Chemotaxis allows bacterial cells to migrate towards or away from chemical compounds. In the present study, we developed a microscopic agar-drop assay (MAA) to investigate the chemotactic behaviour of a coiled spirochete, Leptospira biflexa. An agar drop containing a putative attractant or repellent was placed around the centre of a flow chamber and the behaviour of free-swimming cells was analysed under a microscope. MAA showed that L. biflexa cells gradually accumulated around an agar drop that contained an attractant such as glucose. Leptospira cells often spin without migration by transformation of their cell body. The frequency at which cells showed no net displacement decreased with a higher glucose concentration, suggesting that sensing an attractive chemical allows these cells to swim more smoothly. Investigation of the chemotactic behaviour of these cells in response to different types of sugars showed that fructose and mannitol induced negative chemotactic responses, whereas xylose and lactose were non-chemotactic for L. biflexa. The MAA developed in this study can be used to investigate other chemoattractants and repellents.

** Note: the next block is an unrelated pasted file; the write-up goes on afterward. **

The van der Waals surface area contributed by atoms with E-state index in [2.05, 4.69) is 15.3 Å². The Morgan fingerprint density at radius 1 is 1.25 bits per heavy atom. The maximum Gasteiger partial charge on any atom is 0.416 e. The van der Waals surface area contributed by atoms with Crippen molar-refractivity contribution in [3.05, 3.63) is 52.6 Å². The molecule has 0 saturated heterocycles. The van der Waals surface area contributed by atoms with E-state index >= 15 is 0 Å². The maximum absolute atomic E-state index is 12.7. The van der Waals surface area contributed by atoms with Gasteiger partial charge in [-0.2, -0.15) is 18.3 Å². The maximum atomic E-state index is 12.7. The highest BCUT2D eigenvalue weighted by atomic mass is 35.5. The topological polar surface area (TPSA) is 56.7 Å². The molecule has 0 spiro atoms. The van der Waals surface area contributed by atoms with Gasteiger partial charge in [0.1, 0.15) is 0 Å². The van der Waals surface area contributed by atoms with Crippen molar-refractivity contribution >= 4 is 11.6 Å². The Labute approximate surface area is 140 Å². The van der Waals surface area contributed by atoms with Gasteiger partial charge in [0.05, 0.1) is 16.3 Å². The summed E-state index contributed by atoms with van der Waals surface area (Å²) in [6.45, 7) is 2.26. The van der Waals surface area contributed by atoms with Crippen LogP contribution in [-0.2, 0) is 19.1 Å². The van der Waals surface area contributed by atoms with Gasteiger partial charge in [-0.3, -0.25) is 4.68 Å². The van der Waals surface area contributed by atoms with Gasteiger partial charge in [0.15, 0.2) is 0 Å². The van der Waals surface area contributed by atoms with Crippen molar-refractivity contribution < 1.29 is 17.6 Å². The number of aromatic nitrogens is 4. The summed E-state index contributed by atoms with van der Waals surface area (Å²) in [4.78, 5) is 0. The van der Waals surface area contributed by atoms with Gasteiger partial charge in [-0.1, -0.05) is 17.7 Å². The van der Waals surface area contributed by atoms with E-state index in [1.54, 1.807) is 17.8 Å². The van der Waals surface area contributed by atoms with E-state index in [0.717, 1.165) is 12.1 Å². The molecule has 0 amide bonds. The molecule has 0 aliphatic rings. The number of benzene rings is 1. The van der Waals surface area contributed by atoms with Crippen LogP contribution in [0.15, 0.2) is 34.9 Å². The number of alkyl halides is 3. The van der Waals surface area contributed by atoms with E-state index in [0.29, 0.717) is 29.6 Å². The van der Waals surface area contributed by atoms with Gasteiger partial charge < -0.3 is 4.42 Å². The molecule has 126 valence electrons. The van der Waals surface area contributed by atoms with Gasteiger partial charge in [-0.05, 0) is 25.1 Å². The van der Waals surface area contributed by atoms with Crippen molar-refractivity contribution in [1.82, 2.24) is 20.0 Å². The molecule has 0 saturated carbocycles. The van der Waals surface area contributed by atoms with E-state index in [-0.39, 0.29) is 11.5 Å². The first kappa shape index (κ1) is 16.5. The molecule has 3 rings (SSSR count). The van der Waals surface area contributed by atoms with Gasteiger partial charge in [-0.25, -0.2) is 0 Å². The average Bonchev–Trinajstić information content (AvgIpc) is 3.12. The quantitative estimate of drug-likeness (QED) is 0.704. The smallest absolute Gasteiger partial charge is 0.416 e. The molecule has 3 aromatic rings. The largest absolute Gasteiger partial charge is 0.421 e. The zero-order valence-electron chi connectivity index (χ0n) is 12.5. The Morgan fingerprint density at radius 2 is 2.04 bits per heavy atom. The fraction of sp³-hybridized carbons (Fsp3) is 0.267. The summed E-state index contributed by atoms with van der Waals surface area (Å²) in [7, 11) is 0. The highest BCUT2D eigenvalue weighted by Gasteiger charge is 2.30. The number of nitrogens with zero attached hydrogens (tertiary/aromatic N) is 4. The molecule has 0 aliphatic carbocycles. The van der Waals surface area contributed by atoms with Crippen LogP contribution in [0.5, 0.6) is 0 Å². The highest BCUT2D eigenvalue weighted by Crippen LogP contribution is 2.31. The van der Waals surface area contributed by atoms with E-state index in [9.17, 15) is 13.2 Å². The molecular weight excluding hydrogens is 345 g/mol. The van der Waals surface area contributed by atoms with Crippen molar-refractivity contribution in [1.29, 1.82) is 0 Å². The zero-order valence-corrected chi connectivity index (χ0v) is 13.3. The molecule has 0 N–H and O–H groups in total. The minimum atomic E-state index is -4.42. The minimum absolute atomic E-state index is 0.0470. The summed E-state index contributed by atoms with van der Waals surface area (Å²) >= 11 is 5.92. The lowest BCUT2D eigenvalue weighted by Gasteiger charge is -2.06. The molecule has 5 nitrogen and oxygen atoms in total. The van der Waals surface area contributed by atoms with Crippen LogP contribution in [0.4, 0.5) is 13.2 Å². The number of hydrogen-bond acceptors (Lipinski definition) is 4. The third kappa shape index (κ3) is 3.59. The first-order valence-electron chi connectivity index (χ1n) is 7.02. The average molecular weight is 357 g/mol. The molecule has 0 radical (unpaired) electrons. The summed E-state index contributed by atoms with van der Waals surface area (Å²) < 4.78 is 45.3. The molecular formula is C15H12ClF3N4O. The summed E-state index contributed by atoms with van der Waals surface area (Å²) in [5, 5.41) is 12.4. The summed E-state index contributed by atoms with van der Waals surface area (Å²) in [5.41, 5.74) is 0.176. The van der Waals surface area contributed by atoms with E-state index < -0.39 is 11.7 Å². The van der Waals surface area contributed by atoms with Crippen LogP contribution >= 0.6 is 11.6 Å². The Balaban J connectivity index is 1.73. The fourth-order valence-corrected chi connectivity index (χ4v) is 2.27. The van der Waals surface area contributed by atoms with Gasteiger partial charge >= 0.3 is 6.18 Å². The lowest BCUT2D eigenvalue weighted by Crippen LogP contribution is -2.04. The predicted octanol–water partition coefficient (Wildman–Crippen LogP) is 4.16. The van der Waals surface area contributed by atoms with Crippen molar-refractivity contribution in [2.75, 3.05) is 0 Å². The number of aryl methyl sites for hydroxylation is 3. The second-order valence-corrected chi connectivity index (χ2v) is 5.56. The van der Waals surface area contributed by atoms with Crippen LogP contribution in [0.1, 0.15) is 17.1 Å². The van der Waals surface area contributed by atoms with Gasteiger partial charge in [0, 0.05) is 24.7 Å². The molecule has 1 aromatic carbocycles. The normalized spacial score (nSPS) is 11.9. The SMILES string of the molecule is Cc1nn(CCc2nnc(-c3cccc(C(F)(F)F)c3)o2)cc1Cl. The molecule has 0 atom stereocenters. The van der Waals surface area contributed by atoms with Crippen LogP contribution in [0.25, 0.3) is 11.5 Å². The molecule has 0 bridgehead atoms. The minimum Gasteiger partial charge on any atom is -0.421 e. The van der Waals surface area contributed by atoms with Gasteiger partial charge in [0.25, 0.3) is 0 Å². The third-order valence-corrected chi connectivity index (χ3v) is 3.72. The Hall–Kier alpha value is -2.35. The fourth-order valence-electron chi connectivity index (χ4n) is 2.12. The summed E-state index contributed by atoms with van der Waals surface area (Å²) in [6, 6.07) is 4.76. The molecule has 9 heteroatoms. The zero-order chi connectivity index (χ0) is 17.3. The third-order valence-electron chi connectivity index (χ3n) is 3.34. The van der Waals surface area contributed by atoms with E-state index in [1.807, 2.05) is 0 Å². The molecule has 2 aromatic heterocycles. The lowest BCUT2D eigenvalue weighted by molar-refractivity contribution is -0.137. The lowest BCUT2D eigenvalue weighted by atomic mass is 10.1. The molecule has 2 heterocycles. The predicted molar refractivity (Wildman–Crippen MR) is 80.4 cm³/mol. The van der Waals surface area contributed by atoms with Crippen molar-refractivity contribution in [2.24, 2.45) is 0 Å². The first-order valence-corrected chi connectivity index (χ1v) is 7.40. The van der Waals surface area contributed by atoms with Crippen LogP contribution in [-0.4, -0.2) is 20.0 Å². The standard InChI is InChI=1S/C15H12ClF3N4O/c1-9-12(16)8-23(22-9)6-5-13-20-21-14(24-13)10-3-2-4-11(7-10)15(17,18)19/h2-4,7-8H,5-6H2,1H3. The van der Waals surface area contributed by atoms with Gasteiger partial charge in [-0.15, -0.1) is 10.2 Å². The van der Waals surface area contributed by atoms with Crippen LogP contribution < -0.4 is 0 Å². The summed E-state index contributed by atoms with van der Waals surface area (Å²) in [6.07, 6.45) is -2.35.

ASJC Scopus subject areas